Six on Saturday: 6.10.18 wet Autumn day

After another period of dry weather, it looks like today is going to be a wet day. That’s the bulb planter cancelled for the moment. I don’t think Alice will go along with doing it in the rain. At least the ground will be softened.

1. Cyclamen

I’ve bought a few large cyclamens from Tescos. These ones haven’t flowered yet. Most of the trolley had red flowers, so we’ll see what colour these come out. They’ll give a nice burst of colour in the foliage corner. The leaves are nicely veined and fit well with the heuchera.

2. Fatsia-spider web

Carrying on from last week, I bought another fatsia for the patio. This is a variegated version. Accounts differ about whether it is less hardy than the standard variety. We’ll see over the winter in a side by side comparison.  It also isn’t supposed to grow quite as big. I had considered bringing it inside for the winter, but I think I’m going to just try to keep it sheltered.

3. Aeonium arboreum-Zwartkop

My aeonium was left out last winter. It survived, but lost a lot of leaves. Having hung on in there it has gradually recovered over the year. So this year it’s coming in. I’m going to try it in the loft. There is a sky light giving a small amount of light and it shouldn’t need much water during the dormant winter season.

4. Sarracenia-pitcher plant

Having talked about some going in, now one going out. I had this pitcher plant inside, but can’t find a position it is happy in. The windowsills are all too bright and it was getting some leaf burn. Pitcher plants need lots of light, combined with lots of water. Ideally, rainwater. Pitcher plants are carnivorous, so take nutrients from insects. The hard tap water I get would do it harm. It was suggested putting it outside and it seems to be a bit happier. It will shrivel down for winter like a herbaceous perennial. It is currently being tested for UK winter hardiness with the plant being grown outside all year. As I don’t have a good spot inside I may leave it out and see how it does. I may lose it, but it isn’t going to thrive inside.

5. Holly fern-fortunei

Another fern going on the patio. While it’s browned a bit at the moment it was cheap and new fronds in Spring will replace the brown ones. I have one in the border already in fairly deep shade, but it can be pot grown if kept moist. I thought it was a nice contrast of leaf shape to the couple I’ve bought so far. It is native to Asia. I’d quite like to find a painted fern, another Japanese native, to go with it to add contrast of leaves and colour. The bright green of these in Spring is a wonderful sight.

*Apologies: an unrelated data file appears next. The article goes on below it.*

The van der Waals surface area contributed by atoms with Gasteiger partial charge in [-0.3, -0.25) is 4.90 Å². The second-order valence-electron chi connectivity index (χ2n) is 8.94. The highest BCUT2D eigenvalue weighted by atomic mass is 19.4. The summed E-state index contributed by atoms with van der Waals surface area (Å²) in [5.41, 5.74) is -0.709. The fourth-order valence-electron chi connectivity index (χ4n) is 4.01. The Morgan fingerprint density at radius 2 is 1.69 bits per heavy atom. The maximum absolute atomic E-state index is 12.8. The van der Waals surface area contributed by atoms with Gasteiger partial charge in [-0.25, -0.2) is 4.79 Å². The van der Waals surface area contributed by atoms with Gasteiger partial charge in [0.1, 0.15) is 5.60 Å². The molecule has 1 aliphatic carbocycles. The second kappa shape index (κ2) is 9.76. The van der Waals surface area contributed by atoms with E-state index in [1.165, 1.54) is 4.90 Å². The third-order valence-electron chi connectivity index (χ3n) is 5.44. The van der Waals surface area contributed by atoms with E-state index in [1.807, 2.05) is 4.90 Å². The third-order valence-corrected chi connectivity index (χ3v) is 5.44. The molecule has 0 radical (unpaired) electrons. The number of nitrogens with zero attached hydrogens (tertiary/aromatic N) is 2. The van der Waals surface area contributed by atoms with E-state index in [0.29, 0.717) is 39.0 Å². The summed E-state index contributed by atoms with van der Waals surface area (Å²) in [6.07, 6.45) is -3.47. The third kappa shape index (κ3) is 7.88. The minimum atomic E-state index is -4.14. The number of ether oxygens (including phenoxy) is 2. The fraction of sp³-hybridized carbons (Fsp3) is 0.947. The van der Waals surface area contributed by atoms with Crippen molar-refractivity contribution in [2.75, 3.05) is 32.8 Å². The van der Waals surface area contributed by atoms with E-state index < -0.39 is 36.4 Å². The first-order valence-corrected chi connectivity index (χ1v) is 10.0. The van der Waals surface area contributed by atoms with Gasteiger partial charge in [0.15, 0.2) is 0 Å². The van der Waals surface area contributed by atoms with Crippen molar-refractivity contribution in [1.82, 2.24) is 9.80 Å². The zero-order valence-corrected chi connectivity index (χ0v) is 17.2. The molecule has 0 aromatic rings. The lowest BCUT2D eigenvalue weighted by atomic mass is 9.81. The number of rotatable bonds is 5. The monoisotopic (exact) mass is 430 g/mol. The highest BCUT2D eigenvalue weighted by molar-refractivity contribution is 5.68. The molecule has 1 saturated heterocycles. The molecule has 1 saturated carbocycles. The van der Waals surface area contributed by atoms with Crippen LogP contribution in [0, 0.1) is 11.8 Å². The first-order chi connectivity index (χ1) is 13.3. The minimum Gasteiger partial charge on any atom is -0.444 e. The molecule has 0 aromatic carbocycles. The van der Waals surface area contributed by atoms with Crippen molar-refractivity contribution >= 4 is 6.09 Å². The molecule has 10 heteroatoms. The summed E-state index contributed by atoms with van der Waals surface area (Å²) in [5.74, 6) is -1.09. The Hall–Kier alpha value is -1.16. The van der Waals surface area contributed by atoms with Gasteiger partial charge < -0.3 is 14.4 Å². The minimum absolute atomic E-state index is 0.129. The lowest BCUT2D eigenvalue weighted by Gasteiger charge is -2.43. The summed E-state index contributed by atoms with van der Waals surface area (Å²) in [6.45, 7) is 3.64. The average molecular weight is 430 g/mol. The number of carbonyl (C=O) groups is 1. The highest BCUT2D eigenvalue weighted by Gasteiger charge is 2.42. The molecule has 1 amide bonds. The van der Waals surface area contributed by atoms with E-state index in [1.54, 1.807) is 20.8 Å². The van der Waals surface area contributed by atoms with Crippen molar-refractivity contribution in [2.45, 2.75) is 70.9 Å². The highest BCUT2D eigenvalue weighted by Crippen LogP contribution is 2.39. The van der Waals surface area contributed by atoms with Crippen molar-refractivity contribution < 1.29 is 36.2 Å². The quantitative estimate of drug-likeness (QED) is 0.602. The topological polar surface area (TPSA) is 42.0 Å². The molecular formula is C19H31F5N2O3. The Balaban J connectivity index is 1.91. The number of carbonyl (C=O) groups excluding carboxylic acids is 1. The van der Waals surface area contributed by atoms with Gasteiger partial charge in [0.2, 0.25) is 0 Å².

6. Rain

My dad, kindly, mowed the lawn earlier in the week. Luckily, as I am not going to be able to do it now as I’ve had continual rain for the last few hours. All the supermarkets are selling Autumn lawn repair boxes. But I think mine has done pretty well through the Summer drought with no watering. Seeded well, cut to a higher level and no SPring watering has done it good. If you water your lawn in Spring and when it’s establishing it encourages shallow rooting. Supposedly, If it’s left to its own devices it roots deeper helping during dry periods. Either way, it’s looking lush. Not a mass amount of colour in the garden at the moment, but the hydrangeas are still giving a good display as they gradually fade. Some of the roses are set to give second bursts. The verbena has been keeping the pollinators happy. The rain is helping it all look fresh.

I’d talked about the patio last week but didn’t really show it properly. It is just a concrete slope. It is getting paved, which should make it look much better. The slope does, however, help all the plants planted in the border at the end of the patio. The hydrangeas benefit from lots of water in Summer, so getting all the water runoff from the patio helps them a lot.

Hope you all enjoy your weekends. Check the propagators blog to see more six on Saturday posts.

Follow me on twitter.


22 thoughts on “Six on Saturday: 6.10.18 wet Autumn day”